STU NEEDMAN: MONSTER MASH
By Peter Frank
Assemblage, one of the signal techniques of modern – and post-modern – art, was originally lifted from the vernacular. Before its adoption by avant-gardists, “real” artists did sculpture while mere bricolagists just put stuff together. But experimentalists of the early 20th century examined the assemblage approach and found it vital, full of aesthetic and social potential, and ennobled by its very commonality. They took it over as if it had always been a key component of artistic practice. Attaching things to other things wasn’t just fun, it was magical: it released meanings and demons into a discourse dying for surprises. It was an effective way of affronting the complacent and stimulating the dissatisfied. It still is.
Stu Needman knows it is. Playful as his expansively sized, extravagantly built objects in two and three dimensions may be, they mean business. They play with meaning, with material, with color and texture, with presence, and with an abiding sense of poetics. Things rhyme. Things tell stories. Things suggest things. His willingness to wring meaning out of both metaphorical pairing and random conflation can lead Needman down some pretty dark corridors, but even these are animated by a frisson of fun. The artist finds not only the pain and confusion in human existence, but its rollicking absurdity as well.
Needman’s reliance on epoxy resin as both glue and texture – providing a membrane of goopy animation to his already agitated spirits – provokes comparison to Edward Kienholz. Needman may acknowledge Kienholz’s influence, but, beyond the epoxy intoxication, doesn’t much reflect it. Whimsy rarely inflects Kienholz’s sprawling tableaux, while it flavors, even powers Needman’s more self-contained apparitions. Certainly serious in his commentary, Needman gravitates at least as much to the spiritual as to the temporal, and to the jocular as much as to the grim, often balancing all these in delicately choreographed counterplay.
Needman’s special gift – most clearly in his free-standing works, but evident in his assemblage painting as well – is the ability to conjure credible hybrids, fusions of man and beast, beast and machine, machine and monument. He transforms objects into parodies of themselves, mostly by adjoining them to other decommissioned objects and letting such unlikely couplings fool around with one another’s meanings and implicit functions. The half-this-half-that nature of these grotesques puts us in mind both of Frankenstein and Alice Through the Looking Glass. They pick up where the ancient confabulators, the ones who came up with gryphons and cameleopards and all those monsters populating the corners of the world marked “there be monsters,” left off.
A twinge of nostalgia inflects Needman’s incorporation of old-fashioned, once-common objects – baby doll heads, manual typewriters, signage, phonograph records, old license plates, those kinds of attic treasures. But, while this helps establish Needman as a true junkyard-and-street-sale-comber (superficial bona fides, that is, towards his status as assembleur), it is not the basis of his expression. He doesn’t fetishize the antique but recycles it for its iconic significance. As much despite as because of its throwback feel, it now means something all over again.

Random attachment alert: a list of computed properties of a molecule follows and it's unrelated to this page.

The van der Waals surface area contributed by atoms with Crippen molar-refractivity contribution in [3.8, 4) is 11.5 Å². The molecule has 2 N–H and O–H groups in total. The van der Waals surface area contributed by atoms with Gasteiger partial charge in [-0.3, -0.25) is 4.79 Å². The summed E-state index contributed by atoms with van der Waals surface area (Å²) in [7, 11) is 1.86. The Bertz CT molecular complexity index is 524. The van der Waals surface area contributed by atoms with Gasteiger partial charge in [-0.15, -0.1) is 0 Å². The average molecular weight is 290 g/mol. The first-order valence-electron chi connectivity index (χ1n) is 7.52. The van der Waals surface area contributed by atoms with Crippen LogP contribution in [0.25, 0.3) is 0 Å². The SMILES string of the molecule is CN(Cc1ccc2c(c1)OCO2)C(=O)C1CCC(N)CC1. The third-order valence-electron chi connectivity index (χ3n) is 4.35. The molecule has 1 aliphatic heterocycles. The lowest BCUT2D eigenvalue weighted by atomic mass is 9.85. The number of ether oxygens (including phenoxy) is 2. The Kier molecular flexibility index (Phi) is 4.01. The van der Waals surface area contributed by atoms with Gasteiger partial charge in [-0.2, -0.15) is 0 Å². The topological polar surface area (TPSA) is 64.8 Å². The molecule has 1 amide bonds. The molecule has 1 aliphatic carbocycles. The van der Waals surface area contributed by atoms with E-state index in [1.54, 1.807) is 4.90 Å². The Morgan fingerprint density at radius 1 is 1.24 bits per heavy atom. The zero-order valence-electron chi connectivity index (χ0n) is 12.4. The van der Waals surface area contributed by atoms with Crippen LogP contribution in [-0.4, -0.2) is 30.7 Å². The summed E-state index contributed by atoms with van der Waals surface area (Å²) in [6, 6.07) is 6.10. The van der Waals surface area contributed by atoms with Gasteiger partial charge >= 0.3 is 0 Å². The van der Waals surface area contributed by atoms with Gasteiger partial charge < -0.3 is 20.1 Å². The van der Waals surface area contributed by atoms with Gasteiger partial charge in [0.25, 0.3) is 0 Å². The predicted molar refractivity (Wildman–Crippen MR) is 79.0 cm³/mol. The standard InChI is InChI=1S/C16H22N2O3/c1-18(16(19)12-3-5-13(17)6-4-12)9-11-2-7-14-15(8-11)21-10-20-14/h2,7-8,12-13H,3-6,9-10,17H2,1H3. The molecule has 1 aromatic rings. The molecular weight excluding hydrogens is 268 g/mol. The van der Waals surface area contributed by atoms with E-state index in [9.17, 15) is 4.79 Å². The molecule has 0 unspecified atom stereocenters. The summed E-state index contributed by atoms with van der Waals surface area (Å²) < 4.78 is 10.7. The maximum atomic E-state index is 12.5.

On balance, Needman’s cacophonies of stuff tend toward the antic. While never ambitiously vast (like Kienholz’s works, for instance), they can loom fairly large – up to human-size – and can embody the frozen moments of what appears to be some pretty vigorous effort. Wheels spin, figurines jostle, hybrid creatures erupt out of some nether world. But there are plenty of quiet, even introverted moments in and among Needman’s assemblages as well. A map-like painting-collage traces a stylized body. An almost naked pole, a little taller than the stem of a bedside lamp, stands quietly – almost forlornly, if we allow ourselves to fancy it a threadbare Christmas tree – draped with some contrasting object or material. Next to the skeletons and rusty missiles dotting Needman’s other, more gestural pieces, these low-key works can seem like afterthoughts, or armatures waiting to be adorned by an efflux of epoxy-flavored madness. But they are as fully self-possessed, as fully complete in structure and inference, as their more elaborate brethren. The Puritans of the oeuvre, they seem from one angle to reproach the rest of Needman’s devices for their oft-lascivious abandon, and from another to move among those tumultuous conglomerations like grace notes or moments of interiority. They return gravity and dignity to a cast of otherwise reprobate characters. They are Needman’s “good” children.
Most of Needman’s children are anything but good. None seems truly evil, vicious, or physically dangerous, but so many of them rock out with abandonment. Needman has bred a “family” of assemblages whose awkward and loopy moments feed into a larger energy, one that propels these improbable grafts into what come off as states of fury, ecstasy, and intense focus. They are part animal, part human, part outmoded technology, in spirit no less than in form. They occupy a fictional realm equidistant from science, theology, the social and the lyrical, very much of the world and very much against it. They’re crazy, like a fox, and Stu Needman is, too. In his realm, there be monsters.